Reference: Waldrop GL, et al. (1994) Three-dimensional structure of the biotin carboxylase subunit of acetyl-CoA carboxylase. Biochemistry 33(34):10249-56

Reference Help

Abstract


Acetyl-CoA carboxylase is found in all animals, plants, and bacteria and catalyzes the first committed step in fatty acid synthesis. It is a multicomponent enzyme containing a biotin carboxylase activity, a biotin carboxyl carrier protein, and a carboxyltransferase functionality. Here we report the X-ray structure of the biotin carboxylase component from Escherichia coli determined to 2.4-A resolution. The structure was solved by a combination of multiple isomorphous replacement and electron density modification procedures. The overall fold of the molecule may be described in terms of three structural domains. The N-terminal region, formed by Met 1-Ile 103, adopts a dinucleotide binding motif with five strands of parallel beta-sheet flanked on either side by alpha-helices. The "B-domain" extends from the main body of the subunit where it folds into two alpha-helical regions and three strands of beta-sheet. Following the excursion into the B-domain, the polypeptide chain folds back into the body of the protein where it forms an eight-stranded antiparallel beta-sheet. In addition to this major secondary structural element, the C-terminal domain also contains a smaller three-stranded antiparallel beta-sheet and seven alpha-helices. The active site of the enzyme has been identified tentatively by a difference Fourier map calculated between X-ray data from the native crystals and from crystals soaked in a Ag+/biotin complex. Those amino acid residues believed to form part of the active site pocket include His 209-Glu 211, His 236-Glu 241, Glu 276, Ile 287-Glu 296, and Arg 338.2+ represents the first X-ray model of a biotin-dependent carboxylase.

Reference Type
Journal Article
Authors
Waldrop GL, Rayment I, Holden HM
Primary Lit For
Additional Lit For
Review For

Interaction Annotations


Increase the total number of rows showing on this page by using the pull-down located below the table, or use the page scroll at the table's top right to browse through the table's pages; use the arrows to the right of a column header to sort by that column; filter the table using the "Filter" box at the top of the table; click on the small "i" buttons located within a cell for an annotation to view further details about experiment type and any other genes involved in the interaction.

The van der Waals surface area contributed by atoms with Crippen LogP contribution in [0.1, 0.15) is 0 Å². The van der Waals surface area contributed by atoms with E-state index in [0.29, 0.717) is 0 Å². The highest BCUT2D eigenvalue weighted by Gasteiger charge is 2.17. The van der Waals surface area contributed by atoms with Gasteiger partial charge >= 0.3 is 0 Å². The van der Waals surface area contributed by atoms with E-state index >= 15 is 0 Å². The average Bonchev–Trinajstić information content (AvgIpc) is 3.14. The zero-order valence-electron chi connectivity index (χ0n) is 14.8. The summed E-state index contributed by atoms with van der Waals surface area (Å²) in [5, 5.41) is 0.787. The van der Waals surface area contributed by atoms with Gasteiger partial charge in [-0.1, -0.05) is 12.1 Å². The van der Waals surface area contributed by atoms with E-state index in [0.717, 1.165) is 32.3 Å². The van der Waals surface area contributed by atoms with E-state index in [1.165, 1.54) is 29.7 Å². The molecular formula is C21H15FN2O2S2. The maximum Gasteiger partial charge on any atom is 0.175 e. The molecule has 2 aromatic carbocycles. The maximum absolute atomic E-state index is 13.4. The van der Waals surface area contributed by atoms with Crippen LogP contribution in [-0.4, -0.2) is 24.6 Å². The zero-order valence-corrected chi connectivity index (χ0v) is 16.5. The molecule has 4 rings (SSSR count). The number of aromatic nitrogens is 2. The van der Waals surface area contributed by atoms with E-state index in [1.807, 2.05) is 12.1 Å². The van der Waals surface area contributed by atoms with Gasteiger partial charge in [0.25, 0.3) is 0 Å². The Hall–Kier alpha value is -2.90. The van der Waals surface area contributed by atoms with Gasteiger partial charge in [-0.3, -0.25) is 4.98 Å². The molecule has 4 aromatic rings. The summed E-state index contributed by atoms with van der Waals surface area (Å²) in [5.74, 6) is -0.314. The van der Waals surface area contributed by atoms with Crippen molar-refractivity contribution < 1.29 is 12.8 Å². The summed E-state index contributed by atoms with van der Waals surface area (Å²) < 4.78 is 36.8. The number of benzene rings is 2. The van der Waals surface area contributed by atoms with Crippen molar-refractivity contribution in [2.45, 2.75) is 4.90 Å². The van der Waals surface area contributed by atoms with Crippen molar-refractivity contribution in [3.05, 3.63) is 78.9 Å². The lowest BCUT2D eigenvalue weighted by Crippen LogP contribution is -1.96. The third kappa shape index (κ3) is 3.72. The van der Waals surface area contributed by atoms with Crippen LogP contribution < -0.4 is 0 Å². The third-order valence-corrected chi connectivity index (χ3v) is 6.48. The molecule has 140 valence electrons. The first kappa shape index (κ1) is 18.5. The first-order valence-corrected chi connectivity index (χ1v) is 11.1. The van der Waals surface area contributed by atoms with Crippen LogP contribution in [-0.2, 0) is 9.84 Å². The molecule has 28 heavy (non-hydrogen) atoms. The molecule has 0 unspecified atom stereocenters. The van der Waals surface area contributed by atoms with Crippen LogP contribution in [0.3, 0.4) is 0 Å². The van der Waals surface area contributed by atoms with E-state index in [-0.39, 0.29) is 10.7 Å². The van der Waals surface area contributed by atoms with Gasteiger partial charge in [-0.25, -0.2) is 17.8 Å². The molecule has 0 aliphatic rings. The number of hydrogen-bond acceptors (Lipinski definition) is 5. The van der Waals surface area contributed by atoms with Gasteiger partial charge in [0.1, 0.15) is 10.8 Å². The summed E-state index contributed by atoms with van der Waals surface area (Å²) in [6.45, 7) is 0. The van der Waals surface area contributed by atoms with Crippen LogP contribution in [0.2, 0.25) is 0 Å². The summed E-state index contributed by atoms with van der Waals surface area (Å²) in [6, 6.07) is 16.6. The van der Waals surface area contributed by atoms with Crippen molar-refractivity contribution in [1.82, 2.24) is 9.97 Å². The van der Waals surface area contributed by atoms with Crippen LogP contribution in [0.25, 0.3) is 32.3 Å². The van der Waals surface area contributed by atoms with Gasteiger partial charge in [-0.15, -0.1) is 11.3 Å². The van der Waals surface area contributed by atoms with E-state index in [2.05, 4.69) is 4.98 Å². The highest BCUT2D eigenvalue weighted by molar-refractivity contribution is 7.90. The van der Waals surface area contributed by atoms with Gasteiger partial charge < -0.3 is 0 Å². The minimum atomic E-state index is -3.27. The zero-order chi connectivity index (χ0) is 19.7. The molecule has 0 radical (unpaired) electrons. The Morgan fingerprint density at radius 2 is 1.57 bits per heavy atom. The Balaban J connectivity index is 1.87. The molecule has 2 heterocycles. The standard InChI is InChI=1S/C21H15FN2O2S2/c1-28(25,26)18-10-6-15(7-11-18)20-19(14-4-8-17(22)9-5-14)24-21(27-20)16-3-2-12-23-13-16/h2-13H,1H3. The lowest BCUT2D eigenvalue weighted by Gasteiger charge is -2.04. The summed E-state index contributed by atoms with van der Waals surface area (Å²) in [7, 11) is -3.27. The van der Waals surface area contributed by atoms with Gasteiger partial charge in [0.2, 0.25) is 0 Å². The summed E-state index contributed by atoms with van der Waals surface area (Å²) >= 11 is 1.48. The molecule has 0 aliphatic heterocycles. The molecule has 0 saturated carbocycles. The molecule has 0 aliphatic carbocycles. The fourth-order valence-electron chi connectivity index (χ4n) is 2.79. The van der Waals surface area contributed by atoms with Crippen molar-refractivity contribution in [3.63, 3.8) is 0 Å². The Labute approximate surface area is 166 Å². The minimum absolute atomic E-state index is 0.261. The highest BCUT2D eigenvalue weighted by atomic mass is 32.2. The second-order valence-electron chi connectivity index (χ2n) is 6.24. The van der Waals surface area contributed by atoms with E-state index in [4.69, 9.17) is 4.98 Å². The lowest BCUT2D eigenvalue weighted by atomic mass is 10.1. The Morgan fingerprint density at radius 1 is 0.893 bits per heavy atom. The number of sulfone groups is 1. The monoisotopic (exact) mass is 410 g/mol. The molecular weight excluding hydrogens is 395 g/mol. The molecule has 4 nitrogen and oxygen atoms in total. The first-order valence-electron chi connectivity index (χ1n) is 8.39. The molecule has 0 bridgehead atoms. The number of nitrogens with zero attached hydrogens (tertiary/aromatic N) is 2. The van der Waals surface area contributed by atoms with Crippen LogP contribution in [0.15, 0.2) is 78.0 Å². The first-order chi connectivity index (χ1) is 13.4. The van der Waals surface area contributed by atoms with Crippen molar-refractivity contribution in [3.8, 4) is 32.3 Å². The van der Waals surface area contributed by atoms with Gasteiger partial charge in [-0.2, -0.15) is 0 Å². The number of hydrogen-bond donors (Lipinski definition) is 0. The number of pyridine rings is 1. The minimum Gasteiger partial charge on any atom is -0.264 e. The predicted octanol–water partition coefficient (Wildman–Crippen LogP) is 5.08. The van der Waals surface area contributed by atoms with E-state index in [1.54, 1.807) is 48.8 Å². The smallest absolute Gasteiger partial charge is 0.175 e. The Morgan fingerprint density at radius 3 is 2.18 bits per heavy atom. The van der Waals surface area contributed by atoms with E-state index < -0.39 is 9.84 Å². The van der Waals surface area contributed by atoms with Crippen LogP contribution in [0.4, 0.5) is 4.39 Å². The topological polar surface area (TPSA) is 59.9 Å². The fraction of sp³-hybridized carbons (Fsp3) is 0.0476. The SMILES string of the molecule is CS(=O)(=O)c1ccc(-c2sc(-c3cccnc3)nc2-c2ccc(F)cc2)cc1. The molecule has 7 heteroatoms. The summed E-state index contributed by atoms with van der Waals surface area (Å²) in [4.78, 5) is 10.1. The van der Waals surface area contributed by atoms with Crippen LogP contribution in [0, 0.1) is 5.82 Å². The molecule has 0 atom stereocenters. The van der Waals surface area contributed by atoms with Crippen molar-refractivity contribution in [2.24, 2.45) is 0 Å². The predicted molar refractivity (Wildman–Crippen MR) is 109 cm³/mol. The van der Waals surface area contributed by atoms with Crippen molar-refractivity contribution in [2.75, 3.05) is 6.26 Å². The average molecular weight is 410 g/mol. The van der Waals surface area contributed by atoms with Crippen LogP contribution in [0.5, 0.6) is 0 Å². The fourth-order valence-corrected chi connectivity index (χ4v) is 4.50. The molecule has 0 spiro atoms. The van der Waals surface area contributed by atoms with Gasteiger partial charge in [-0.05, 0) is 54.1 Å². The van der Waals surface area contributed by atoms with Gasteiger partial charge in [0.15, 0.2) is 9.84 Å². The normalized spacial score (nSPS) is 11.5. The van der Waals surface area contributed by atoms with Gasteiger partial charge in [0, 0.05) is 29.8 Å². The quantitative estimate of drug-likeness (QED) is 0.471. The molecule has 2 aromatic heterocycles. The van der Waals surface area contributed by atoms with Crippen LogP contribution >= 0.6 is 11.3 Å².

Interactor Interactor Type Assay Annotation Action Modification Phenotype Source Reference

Gene Ontology Annotations


Increase the total number of rows showing on this page using the pull-down located below the table, or use the page scroll at the table's top right to browse through the table's pages; use the arrows to the right of a column header to sort by that column; filter the table using the "Filter" box at the top of the table.

Gene Gene Ontology Term Qualifier Aspect Method Evidence Source Assigned On Annotation Extension Reference

Phenotype Annotations


Increase the total number of rows showing on this page using the pull-down located below the table, or use the page scroll at the table's top right to browse through the table's pages; use the arrows to the right of a column header to sort by that column; filter the table using the "Filter" box at the top of the table; click on the small "i" buttons located within a cell for an annotation to view further details.

Gene Phenotype Experiment Type Mutant Information Strain Background Chemical Details Reference

Regulation Annotations


Increase the total number of rows displayed on this page using the pull-down located below the table, or use the page scroll at the table's top right to browse through the table's pages; use the arrows to the right of a column header to sort by that column; to filter the table by a specific experiment type, type a keyword into the Filter box (for example, “microarray”); download this table as a .txt file using the Download button or click Analyze to further view and analyze the list of target genes using GO Term Finder, GO Slim Mapper, SPELL, or YeastMine.

Regulator Target Experiment Assay Construct Conditions Strain Background Reference